Local scientists have found new use for old clothes, turning disused cotton fabrics into material that can be used to save lives.
The fabrics can be used to make ultra-light but highly absorbent aerogel pellets in labs.
These porous pellets expand when put in a liquid and can be used to stem bleeding in gunshot wounds or other deep wounds.
The aerogel can also be used to clean up oil spills.
Aerogels, usually made of materials like wood and glass fibres, are not widely used due to cost and are currently not available commercially in pellet form. Commercial aerogels are typically produced in sheets.
Now a National University of Singapore (NUS) team has found a faster and cheaper way to create aerogel by using cotton fabrics.
The finding by Associate Professor Hai Minh Duong and Professor Nhan Phan-Thien of the NUS department of mechanical engineering was published in the scientific journal Colloids and Surfaces A earlier this month.
At a press conference yesterday at NUS, the team said the cotton aerogel can absorb blood three times faster than the sponges commonly used to stop the loss of blood in deep wounds.
The heat insulation property of the novel cotton aerogel can be applied to various consumer products, such as cooler bags to keep food items fresh.
PROFESSOR NHAN PHAN-THIEN, explaining some of the practical applications of his team's discovery.
Prof Duong said the cotton aerogel can be made in just eight hours, a lot faster than the time taken to create aerogels through commercial fabrication processes, making cotton aerogel cheaper to produce. "It is also stronger, making it more suitable for mass production," he added.
Prof Duong said a cotton aerogel pellet, about 1cm in diameter, can expand to 16 times its size in 4.5 seconds. About five to six are needed to stop the bleeding in a gunshot wound.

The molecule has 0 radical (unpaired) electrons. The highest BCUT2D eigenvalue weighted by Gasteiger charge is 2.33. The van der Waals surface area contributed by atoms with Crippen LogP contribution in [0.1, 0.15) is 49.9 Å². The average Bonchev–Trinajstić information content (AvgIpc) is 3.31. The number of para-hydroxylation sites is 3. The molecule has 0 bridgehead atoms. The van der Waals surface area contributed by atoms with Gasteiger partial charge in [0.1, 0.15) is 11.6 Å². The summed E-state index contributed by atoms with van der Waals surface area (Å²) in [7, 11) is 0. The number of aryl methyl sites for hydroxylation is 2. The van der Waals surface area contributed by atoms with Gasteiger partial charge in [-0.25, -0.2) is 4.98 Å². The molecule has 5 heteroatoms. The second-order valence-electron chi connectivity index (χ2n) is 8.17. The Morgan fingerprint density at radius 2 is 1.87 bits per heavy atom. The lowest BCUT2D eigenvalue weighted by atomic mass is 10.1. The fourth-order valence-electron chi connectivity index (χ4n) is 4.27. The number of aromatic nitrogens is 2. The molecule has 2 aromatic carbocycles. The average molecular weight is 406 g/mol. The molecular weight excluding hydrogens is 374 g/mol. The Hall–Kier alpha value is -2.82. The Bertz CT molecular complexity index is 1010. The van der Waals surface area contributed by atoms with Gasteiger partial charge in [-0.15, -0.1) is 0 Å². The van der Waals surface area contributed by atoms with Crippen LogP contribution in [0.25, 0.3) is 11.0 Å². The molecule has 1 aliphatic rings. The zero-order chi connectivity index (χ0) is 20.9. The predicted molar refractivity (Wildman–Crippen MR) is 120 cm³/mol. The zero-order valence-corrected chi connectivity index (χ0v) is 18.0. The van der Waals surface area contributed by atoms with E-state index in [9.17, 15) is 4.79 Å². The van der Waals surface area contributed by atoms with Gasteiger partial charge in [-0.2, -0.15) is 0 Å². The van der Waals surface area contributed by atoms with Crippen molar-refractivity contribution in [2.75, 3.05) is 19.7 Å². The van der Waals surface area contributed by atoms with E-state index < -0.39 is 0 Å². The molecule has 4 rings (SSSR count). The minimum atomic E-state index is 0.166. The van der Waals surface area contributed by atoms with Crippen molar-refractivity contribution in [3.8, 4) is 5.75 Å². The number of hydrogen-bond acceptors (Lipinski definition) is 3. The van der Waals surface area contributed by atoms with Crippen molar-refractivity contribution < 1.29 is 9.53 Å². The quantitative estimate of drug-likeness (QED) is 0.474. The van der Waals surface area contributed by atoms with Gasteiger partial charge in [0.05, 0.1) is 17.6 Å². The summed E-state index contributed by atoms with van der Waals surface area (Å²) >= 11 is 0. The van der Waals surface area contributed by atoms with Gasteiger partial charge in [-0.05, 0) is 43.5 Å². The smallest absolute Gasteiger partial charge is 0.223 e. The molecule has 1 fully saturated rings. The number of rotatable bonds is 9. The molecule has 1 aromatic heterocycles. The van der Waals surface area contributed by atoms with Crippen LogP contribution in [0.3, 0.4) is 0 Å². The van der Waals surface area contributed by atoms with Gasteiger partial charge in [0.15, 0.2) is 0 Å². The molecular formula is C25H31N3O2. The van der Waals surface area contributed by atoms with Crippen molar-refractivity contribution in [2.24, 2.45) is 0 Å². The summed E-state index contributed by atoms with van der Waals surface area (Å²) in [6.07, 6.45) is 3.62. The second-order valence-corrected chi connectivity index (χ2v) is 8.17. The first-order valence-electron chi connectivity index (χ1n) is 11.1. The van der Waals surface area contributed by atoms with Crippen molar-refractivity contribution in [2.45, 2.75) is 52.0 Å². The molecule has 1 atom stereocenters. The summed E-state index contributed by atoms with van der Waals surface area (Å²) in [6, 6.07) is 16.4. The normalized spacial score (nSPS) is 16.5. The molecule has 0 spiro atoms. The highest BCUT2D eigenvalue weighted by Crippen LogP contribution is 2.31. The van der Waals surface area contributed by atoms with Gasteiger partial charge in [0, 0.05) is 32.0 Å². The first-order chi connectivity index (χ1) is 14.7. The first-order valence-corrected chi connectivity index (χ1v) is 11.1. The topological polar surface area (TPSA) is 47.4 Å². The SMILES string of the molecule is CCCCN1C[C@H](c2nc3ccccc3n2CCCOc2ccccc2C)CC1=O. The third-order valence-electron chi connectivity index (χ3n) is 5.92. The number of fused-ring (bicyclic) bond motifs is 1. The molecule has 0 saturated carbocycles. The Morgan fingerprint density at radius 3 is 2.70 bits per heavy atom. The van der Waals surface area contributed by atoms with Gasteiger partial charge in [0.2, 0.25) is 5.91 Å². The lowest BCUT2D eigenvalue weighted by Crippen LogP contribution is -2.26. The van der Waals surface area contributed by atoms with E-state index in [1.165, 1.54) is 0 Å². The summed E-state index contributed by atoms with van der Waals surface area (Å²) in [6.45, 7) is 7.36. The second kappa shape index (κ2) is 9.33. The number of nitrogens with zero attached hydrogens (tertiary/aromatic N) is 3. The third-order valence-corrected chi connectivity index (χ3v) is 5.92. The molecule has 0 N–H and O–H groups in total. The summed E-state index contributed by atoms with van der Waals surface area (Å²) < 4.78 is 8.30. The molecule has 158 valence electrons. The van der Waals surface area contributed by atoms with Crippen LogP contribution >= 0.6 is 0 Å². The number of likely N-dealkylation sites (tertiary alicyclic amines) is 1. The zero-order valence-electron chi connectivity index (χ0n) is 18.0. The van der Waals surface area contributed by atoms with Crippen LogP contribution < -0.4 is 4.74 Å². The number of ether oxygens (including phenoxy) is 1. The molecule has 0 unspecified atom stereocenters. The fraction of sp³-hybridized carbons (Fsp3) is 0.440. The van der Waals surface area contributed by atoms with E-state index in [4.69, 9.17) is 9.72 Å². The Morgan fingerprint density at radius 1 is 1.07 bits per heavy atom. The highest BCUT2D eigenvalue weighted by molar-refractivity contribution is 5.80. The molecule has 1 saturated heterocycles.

The aerogel can also be used as a thermal insulator. The NUS team has collaborated with DSO National Laboratories, Singapore's largest defence research and development organisation, to develop a lightweight thermal jacket for water bottles, using cotton aerogel.
The jacket can help to maintain the temperature of ice slurry - crushed ice and liquid water - in military water bottles at minus 2 deg C for four hours. Currently, military water bottles can keep water cold for only about 30 minutes in Singapore's tropical climate.
The thermal jacket, which weighs about 200g, features a cotton aerogel layer embedded in common fabrics to provide heat insulation. It cost about $8 to make. A vacuum flask usually used to keep drinks cold for hours can cost about $90.
Prof Phan-Thien said: "The heat insulation property of the novel cotton aerogel can be applied to various consumer products, such as cooler bags to keep food items fresh." He said the cotton aerogel can also be used to insulate pipelines for transporting liquefied natural gas, which needs to be stored at a low temperature.
The team is in discussions with a Singapore and United States company to commercialise the cotton aerogel.